Mogadishu (HAN) October 27, 2020. Regional Security and Stability Initiatives. Senior National and Regional Security officials blindsided by President Donald Trump’s assertion and announcement of US troop withdrawal from Somalia. The Trump administration has fallen prey to the pitfalls of ending Al-Shabaab killings in Somalia and kenya. Last week, Somali National Army (SNA) spokesman Major Mohammed Ali says more than 10 of its soldiers killed in al-Shabaab hit and run attack in Afgoye district while the Al-Qaeda-linked armed group Al-Shabaab says it killed 24 Danab soldiers trained by US forces in Somalia. Trump’s troops withdrawal comments, laid out in a confusing progression of comments and alarmed AMISOM troops station in Somalia.
The Former Somali Air-Force Camp Baledogle is a training base for Somali Army commandos -DANAB. The trainers were reported to be U.S. contractors working for Bancroft Global Development- U.S. military footprint in Somalia.
In the American Somalia experience, exit strategies begin as conditions-based plans but quickly become irresistible departure schedules, such as 1993 “Operation restore Hope”. To hasten withdrawal from Bali-Doogle Air base or Halane Danab para-military station, the United States has signed an unenforceable agreement with Kenyan government and trying to leave Somali allies holding the bag. As Nairobi security insiders discussion how to accelerate withdrawal, the Al-Shabaab in Kenya and Southern Somali villages has upped the ante on the battlefield and offered no concessions to work with Federal Government of Somalia (FGS).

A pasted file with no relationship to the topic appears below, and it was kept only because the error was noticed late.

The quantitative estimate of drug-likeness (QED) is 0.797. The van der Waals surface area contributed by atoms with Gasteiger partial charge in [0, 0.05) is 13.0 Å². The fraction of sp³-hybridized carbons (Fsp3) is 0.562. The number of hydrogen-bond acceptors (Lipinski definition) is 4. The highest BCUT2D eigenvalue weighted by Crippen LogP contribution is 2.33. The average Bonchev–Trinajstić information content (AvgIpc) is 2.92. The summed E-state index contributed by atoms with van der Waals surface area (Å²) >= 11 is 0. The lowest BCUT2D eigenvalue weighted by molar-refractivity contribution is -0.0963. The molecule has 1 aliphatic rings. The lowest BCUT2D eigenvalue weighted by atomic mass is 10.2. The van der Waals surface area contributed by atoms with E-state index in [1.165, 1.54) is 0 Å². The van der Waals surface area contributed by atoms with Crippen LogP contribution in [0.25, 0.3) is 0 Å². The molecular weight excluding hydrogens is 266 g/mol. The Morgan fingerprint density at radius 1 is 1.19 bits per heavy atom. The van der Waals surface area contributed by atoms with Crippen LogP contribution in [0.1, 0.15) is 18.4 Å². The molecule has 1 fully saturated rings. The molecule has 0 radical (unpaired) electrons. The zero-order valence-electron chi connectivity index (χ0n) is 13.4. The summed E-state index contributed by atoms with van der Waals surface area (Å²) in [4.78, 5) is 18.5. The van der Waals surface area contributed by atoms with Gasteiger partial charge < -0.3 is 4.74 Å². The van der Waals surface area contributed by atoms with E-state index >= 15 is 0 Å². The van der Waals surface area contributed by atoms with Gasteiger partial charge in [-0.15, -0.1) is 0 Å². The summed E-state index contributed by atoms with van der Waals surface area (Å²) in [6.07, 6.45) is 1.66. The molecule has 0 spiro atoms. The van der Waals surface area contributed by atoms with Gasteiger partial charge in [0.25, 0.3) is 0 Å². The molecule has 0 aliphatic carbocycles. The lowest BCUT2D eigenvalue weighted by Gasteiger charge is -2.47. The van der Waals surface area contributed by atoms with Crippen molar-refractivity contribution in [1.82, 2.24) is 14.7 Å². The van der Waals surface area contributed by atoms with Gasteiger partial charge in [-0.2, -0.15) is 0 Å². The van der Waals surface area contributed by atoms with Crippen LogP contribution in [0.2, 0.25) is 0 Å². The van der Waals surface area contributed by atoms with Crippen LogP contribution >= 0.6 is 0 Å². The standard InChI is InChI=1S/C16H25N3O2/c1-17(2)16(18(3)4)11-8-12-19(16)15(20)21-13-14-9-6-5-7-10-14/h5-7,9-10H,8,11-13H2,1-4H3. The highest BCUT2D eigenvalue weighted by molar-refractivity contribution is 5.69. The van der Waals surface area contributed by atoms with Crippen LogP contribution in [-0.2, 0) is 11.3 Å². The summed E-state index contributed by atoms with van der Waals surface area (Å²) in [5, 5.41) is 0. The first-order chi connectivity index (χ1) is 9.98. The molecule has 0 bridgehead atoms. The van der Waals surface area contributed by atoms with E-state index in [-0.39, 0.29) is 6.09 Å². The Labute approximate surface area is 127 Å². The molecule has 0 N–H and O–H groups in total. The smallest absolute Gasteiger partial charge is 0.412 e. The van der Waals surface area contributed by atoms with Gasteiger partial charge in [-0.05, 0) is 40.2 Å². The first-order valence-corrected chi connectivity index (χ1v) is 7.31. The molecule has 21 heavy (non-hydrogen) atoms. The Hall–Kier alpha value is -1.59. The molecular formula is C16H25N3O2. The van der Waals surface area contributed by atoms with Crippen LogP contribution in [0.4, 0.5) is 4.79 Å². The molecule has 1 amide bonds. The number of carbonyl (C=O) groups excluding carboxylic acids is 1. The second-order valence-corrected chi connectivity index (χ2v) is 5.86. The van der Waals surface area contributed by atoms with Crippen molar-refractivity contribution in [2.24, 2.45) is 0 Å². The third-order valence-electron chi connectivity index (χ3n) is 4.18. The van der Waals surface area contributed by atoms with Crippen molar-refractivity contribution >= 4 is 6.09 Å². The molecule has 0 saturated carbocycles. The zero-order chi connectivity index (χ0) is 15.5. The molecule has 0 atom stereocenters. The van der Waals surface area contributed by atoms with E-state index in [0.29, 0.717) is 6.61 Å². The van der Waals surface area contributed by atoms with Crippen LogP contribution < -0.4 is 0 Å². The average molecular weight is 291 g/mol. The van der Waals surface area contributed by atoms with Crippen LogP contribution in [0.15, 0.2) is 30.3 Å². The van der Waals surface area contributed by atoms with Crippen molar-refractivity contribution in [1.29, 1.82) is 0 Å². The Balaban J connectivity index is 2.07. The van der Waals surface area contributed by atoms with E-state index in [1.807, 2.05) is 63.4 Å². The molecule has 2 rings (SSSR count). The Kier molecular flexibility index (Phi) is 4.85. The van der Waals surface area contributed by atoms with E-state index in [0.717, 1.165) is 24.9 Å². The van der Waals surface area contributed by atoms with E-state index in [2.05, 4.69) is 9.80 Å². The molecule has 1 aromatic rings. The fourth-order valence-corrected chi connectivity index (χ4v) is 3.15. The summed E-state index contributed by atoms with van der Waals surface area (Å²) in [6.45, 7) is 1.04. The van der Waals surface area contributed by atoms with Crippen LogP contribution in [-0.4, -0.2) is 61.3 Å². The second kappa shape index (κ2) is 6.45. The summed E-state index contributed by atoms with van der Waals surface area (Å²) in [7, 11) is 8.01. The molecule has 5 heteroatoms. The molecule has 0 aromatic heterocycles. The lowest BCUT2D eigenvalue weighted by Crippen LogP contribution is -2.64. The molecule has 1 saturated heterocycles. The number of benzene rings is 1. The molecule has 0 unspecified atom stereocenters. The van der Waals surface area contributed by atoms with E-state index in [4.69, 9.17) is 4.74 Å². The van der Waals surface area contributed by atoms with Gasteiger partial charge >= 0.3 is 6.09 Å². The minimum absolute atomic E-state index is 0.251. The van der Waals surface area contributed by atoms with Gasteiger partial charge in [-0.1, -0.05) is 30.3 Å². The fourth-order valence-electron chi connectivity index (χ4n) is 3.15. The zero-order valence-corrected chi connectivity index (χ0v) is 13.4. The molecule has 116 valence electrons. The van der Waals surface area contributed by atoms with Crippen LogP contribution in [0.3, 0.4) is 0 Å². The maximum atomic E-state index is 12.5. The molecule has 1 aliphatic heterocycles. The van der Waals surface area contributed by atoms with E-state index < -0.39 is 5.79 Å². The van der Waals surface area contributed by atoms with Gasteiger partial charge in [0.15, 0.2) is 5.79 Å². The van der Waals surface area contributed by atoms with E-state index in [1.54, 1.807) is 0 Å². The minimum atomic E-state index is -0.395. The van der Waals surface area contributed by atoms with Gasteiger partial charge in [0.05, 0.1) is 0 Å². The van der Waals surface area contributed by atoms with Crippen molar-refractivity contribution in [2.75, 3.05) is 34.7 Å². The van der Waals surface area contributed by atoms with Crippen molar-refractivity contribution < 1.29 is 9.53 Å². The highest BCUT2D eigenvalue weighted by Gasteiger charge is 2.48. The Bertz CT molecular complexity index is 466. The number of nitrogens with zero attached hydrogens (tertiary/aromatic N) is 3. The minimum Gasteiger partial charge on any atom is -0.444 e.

In 2017, the new Trump administration Somalia strategy featured a troop increase in Somalia, Kenya, Djibouti and a harder line toward Eritrea and Al-Shabaab movements. Approximately 525 U.S. troops, advisors and backed by more than 30,000 from AMISOM troops, provided advice, training and air support, stiffening the spine of 18,000 Somali National Army (SNA) and civilian advisors. These coalition forces led by AMISOM with US air support (Drones) power have been hard-pressed to hold off Al-Shabaab insurgents, backed by Middle east groups, drug money, Ethiopia, Eritrea and Kenya elements. Since 2006, more than 50,000 Ethiopian, Kenyan, Uganda, Burundi, Somali soldiers and police personnel have perished in the fight against Al-Shabaab bases in Southern and Central Somalia.
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